RSPCA record 41 incidents of animals being jeopardised by littering in Bucks despite lockdown
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Despite lockdown the animal charity still received more than 10 calls a day about animals being put in danger nationwide.
Among the incidents the animal charity were called out to was a duck tangled in a medical face mask, a baby hedgehog with plastic wrapped around her neck, and a fox with his head caught in an old Cornish pasty wrapper.
Due to the regularity of these incidents, in spite of a national lockdown keeping people indoors, the RSPCA is urging people to do their bit by simply holding onto their rubbish til they get home or by disposing of it properly.
The charity has also organised the Great British Spring Clean, an ambitious million mile litter picking exercise across the world. The virtual litter picking project is scheduled for May 28 to June 13.
To get involved all that is required is to make a pledge on the charity's website and share photographs showing yourself in rubbish-collecting action. Contributors are encouraged to share their photos using #GBSpringClean.
Head of the RSPCA’s wildlife department Adam Grogan said: “Our staff deal with thousands of incidents every year where animals have been impacted by litter - and they’re the ones that we know of. I’m sure for every animal we’re able to help there are many that go unseen, unreported and may even lose their lives.
“Litter is one of the biggest hazards our wildlife faces today and the pandemic has just added to the problem with many disposable masks just being discarded on the ground. These are a new danger to animals and we’ve been called out to rescue animals like ducks and gulls caught up in the masks’ elastic straps. That’s why we’re calling on the public to get involved in the Great British Spring Clean to help remove litter that may endanger animals.”
A massive percentage of the littering incidents that endanger animals are caused by angling waste. Fishers who discard fishing lines and hooks to plastic netting without thought put sea creatures lives in jeopardy.
Data from the major charity organisation shows that nearly 40 per cent (1,510) of all litter-related calls to the RSPCA last year were about animals that had specifically become caught in fishing litter. From a seal being strangled by an old fishing net to dozens of swans who swallowed or were pierced by old fishing hooks or became entangled in fishing line.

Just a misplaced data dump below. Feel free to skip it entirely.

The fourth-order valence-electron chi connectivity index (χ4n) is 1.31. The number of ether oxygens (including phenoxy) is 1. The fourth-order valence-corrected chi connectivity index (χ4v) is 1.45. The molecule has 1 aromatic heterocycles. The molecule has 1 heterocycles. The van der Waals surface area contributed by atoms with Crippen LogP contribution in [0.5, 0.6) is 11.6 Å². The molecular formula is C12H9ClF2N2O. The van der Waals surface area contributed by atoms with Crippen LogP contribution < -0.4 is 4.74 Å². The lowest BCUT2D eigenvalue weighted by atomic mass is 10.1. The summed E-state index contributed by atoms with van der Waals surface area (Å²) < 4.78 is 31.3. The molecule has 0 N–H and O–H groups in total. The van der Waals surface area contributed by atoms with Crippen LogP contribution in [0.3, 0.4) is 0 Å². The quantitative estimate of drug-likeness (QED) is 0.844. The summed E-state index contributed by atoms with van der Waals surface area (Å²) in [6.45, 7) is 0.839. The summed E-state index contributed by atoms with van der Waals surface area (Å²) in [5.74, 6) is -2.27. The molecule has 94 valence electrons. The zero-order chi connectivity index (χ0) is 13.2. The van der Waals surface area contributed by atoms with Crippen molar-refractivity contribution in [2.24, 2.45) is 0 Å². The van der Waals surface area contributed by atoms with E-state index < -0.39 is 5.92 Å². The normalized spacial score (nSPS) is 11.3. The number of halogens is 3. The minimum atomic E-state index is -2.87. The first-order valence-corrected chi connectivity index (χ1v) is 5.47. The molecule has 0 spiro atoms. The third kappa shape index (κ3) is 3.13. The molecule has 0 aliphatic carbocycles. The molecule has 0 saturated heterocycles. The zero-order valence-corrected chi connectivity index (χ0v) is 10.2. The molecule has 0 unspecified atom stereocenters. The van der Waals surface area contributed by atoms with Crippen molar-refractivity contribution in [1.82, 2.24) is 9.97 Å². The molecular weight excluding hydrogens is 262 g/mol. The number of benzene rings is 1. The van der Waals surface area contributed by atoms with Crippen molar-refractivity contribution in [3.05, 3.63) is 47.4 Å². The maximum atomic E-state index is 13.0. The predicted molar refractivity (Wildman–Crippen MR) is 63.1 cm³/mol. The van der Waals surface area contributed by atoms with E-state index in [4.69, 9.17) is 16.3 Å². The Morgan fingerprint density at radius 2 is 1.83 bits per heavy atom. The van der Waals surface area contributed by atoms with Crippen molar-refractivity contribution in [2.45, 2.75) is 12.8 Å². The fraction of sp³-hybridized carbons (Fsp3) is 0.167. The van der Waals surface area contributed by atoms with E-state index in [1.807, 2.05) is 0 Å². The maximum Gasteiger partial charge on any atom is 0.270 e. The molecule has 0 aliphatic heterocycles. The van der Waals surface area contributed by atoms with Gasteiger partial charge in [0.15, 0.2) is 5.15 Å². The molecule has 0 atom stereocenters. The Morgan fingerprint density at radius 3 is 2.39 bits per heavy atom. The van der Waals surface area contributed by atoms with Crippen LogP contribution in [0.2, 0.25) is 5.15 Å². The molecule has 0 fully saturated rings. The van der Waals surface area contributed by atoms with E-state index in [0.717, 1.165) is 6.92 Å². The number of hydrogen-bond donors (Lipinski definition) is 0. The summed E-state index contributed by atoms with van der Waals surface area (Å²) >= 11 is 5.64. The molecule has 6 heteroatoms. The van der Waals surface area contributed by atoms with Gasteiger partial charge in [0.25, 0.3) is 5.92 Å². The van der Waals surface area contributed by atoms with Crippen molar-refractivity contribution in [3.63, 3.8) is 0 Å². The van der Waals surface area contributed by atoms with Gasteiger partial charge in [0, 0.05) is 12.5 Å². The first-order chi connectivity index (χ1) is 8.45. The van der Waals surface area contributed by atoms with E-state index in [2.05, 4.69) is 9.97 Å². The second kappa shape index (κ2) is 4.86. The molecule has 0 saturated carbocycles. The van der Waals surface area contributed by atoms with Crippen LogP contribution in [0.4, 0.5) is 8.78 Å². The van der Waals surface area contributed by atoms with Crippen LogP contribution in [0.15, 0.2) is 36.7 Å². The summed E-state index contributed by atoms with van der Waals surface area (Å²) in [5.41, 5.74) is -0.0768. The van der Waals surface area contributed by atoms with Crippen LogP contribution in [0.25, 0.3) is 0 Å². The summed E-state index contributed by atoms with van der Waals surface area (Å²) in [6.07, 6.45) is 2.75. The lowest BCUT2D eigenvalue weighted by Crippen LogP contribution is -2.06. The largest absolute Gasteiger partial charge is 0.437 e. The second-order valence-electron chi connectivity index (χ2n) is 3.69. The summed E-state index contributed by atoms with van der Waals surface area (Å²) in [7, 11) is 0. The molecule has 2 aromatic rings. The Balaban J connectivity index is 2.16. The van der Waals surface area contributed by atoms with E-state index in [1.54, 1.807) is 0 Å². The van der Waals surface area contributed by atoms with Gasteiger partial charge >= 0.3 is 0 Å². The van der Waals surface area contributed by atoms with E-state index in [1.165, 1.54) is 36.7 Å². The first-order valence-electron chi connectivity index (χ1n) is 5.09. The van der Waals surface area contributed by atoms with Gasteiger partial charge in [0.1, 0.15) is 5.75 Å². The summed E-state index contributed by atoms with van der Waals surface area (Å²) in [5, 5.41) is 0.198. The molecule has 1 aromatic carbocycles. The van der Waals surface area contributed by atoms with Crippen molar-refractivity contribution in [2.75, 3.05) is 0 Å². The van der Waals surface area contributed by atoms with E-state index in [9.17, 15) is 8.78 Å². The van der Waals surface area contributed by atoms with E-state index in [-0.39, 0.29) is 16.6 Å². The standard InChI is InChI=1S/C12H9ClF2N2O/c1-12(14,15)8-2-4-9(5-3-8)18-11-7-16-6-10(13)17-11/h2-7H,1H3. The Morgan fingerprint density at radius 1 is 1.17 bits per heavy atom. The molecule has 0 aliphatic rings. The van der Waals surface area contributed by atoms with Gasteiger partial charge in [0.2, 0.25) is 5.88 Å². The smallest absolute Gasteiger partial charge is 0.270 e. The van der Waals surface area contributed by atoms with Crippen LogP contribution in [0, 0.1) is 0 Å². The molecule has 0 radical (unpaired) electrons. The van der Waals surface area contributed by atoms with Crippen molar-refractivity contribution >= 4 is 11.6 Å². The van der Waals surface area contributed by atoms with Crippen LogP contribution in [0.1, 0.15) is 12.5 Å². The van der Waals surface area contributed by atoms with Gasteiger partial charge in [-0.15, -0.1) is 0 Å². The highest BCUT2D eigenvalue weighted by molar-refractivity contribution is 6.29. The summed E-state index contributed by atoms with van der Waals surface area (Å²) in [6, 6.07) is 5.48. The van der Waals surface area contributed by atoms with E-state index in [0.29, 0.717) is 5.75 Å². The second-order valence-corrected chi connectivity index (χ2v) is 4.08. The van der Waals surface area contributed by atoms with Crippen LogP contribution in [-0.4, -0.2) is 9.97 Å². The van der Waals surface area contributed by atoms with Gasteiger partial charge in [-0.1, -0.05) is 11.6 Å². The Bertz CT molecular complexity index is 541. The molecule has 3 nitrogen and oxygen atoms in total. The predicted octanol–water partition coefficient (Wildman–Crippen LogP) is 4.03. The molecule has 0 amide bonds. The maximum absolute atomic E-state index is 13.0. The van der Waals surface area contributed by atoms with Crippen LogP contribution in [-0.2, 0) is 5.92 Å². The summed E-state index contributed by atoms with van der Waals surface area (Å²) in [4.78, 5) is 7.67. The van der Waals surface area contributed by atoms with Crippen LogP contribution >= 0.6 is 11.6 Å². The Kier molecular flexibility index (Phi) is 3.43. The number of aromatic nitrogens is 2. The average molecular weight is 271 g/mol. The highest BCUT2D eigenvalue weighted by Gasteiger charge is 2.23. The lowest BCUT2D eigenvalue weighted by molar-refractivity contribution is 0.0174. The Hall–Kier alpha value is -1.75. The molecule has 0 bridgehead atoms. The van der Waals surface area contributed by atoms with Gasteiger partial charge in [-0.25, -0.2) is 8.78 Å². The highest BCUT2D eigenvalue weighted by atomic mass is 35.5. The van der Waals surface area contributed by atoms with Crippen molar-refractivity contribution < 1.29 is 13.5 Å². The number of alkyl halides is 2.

Adam added: “Animals who get their heads or necks stuck in litter can suffer severe injuries as they struggle to break free and can even suffocate, while others will slowly grow weaker and weaker as they try to hunt or find food or water.
“Others will get fishing line or netting cutting deep into their skin, affecting circulation and with wounds becoming seriously infected. These hazards can very quickly become a matter of life or death for these animals and action is urgently needed to tackle this problem head-on. It’s up to every one of us to do our bit in the war against litter.”
“The majority of anglers do dispose of their litter properly and it is frustrating that those who don’t possibly don’t realise how dangerous it is to animals. Discarded line in particular is a terrible hazard for wildlife, particularly as it can be almost invisible.
“We strongly urge those who enjoy fishing to be extra cautious to make sure nothing is left behind. Most anglers are very responsible when disposing of their litter, but it only takes one piece of snagged line to be left in a tree or dropped near the water to endanger the life of an animal. We ask that all those who enjoy fishing to follow the Angling Trust Take 5 campaign and make use of the recycling scheme to dispose of their waste tackle."